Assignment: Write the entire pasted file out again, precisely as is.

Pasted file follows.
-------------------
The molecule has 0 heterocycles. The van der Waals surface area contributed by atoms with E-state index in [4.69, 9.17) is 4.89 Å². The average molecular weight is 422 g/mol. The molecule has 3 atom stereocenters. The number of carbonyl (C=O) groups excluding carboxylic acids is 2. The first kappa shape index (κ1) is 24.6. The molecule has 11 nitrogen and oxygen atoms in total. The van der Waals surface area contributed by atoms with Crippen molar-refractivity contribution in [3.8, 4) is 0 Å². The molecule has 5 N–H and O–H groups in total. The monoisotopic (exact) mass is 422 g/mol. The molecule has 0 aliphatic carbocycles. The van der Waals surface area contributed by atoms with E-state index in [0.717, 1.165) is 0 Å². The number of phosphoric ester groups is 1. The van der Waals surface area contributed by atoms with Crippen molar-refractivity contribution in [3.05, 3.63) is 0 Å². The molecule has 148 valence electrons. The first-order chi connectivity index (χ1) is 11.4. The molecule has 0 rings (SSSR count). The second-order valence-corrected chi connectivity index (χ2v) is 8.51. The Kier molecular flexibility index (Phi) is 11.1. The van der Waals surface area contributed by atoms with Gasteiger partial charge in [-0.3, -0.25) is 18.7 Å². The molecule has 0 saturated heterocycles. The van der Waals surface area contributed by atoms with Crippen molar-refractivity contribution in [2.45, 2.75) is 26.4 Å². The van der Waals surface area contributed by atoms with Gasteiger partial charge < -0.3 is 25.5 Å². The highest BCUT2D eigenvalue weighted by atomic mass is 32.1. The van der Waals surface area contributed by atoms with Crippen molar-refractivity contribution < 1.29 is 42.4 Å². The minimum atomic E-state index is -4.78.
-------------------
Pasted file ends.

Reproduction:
The molecule has 0 heterocycles. The van der Waals surface area contributed by atoms with E-state index in [4.69, 9.17) is 4.89 Å². The average molecular weight is 422 g/mol. The molecule has 3 atom stereocenters. The number of carbonyl (C=O) groups excluding carboxylic acids is 2. The first kappa shape index (κ1) is 24.6. The molecule has 11 nitrogen and oxygen atoms in total. The van der Waals surface area contributed by atoms with Crippen molar-refractivity contribution in [3.8, 4) is 0 Å². The molecule has 5 N–H and O–H groups in total. The monoisotopic (exact) mass is 422 g/mol. The molecule has 0 aliphatic carbocycles. The van der Waals surface area contributed by atoms with E-state index in [0.717, 1.165) is 0 Å². The number of phosphoric ester groups is 1. The van der Waals surface area contributed by atoms with Crippen molar-refractivity contribution in [3.05, 3.63) is 0 Å². The molecule has 148 valence electrons. The first-order chi connectivity index (χ1) is 11.4. The molecule has 0 rings (SSSR count). The second-order valence-corrected chi connectivity index (χ2v) is 8.51. The Kier molecular flexibility index (Phi) is 11.1. The van der Waals surface area contributed by atoms with Gasteiger partial charge in [-0.3, -0.25) is 18.7 Å². The molecule has 0 saturated heterocycles. The van der Waals surface area contributed by atoms with Crippen molar-refractivity contribution in [2.45, 2.75) is 26.4 Å². The van der Waals surface area contributed by atoms with Gasteiger partial charge < -0.3 is 25.5 Å². The highest BCUT2D eigenvalue weighted by atomic mass is 32.1. The van der Waals surface area contributed by atoms with Crippen molar-refractivity contribution < 1.29 is 42.4 Å². The minimum atomic E-state index is -4.78.